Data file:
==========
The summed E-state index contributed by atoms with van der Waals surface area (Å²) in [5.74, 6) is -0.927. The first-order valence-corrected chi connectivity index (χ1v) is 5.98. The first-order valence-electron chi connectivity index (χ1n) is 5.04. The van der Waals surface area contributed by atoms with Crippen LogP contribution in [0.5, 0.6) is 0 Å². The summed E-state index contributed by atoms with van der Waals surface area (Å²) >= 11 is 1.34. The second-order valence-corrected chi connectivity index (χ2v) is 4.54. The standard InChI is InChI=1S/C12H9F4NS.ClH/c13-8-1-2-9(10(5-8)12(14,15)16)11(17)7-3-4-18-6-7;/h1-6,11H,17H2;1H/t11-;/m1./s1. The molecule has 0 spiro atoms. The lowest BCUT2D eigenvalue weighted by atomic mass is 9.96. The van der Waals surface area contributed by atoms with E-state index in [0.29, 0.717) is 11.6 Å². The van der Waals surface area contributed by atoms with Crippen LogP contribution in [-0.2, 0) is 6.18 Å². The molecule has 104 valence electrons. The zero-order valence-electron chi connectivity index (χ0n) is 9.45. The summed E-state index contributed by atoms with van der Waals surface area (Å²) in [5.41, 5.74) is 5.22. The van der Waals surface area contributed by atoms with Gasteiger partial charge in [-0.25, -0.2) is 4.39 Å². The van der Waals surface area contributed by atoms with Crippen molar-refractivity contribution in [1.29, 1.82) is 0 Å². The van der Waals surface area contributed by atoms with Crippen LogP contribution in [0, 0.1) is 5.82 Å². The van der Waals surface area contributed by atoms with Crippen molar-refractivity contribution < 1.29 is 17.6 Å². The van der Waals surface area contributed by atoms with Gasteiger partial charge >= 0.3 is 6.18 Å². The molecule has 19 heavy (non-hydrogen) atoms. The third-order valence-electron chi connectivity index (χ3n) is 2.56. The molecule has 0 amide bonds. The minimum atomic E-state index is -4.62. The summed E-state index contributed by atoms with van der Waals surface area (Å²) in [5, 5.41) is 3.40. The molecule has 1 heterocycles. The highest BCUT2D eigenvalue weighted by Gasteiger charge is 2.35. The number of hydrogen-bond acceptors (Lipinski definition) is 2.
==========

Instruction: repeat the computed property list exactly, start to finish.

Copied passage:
The summed E-state index contributed by atoms with van der Waals surface area (Å²) in [5.74, 6) is -0.927. The first-order valence-corrected chi connectivity index (χ1v) is 5.98. The first-order valence-electron chi connectivity index (χ1n) is 5.04. The van der Waals surface area contributed by atoms with Crippen LogP contribution in [0.5, 0.6) is 0 Å². The summed E-state index contributed by atoms with van der Waals surface area (Å²) >= 11 is 1.34. The second-order valence-corrected chi connectivity index (χ2v) is 4.54. The standard InChI is InChI=1S/C12H9F4NS.ClH/c13-8-1-2-9(10(5-8)12(14,15)16)11(17)7-3-4-18-6-7;/h1-6,11H,17H2;1H/t11-;/m1./s1. The molecule has 0 spiro atoms. The lowest BCUT2D eigenvalue weighted by atomic mass is 9.96. The van der Waals surface area contributed by atoms with E-state index in [0.29, 0.717) is 11.6 Å². The van der Waals surface area contributed by atoms with Crippen LogP contribution in [-0.2, 0) is 6.18 Å². The molecule has 104 valence electrons. The zero-order valence-electron chi connectivity index (χ0n) is 9.45. The summed E-state index contributed by atoms with van der Waals surface area (Å²) in [5.41, 5.74) is 5.22. The van der Waals surface area contributed by atoms with Gasteiger partial charge in [-0.25, -0.2) is 4.39 Å². The van der Waals surface area contributed by atoms with Crippen molar-refractivity contribution in [1.29, 1.82) is 0 Å². The van der Waals surface area contributed by atoms with Crippen LogP contribution in [0, 0.1) is 5.82 Å². The van der Waals surface area contributed by atoms with Crippen molar-refractivity contribution < 1.29 is 17.6 Å². The van der Waals surface area contributed by atoms with Gasteiger partial charge >= 0.3 is 6.18 Å². The molecule has 19 heavy (non-hydrogen) atoms. The third-order valence-electron chi connectivity index (χ3n) is 2.56. The molecule has 0 amide bonds. The minimum atomic E-state index is -4.62. The summed E-state index contributed by atoms with van der Waals surface area (Å²) in [5, 5.41) is 3.40. The molecule has 1 heterocycles. The highest BCUT2D eigenvalue weighted by Gasteiger charge is 2.35. The number of hydrogen-bond acceptors (Lipinski definition) is 2.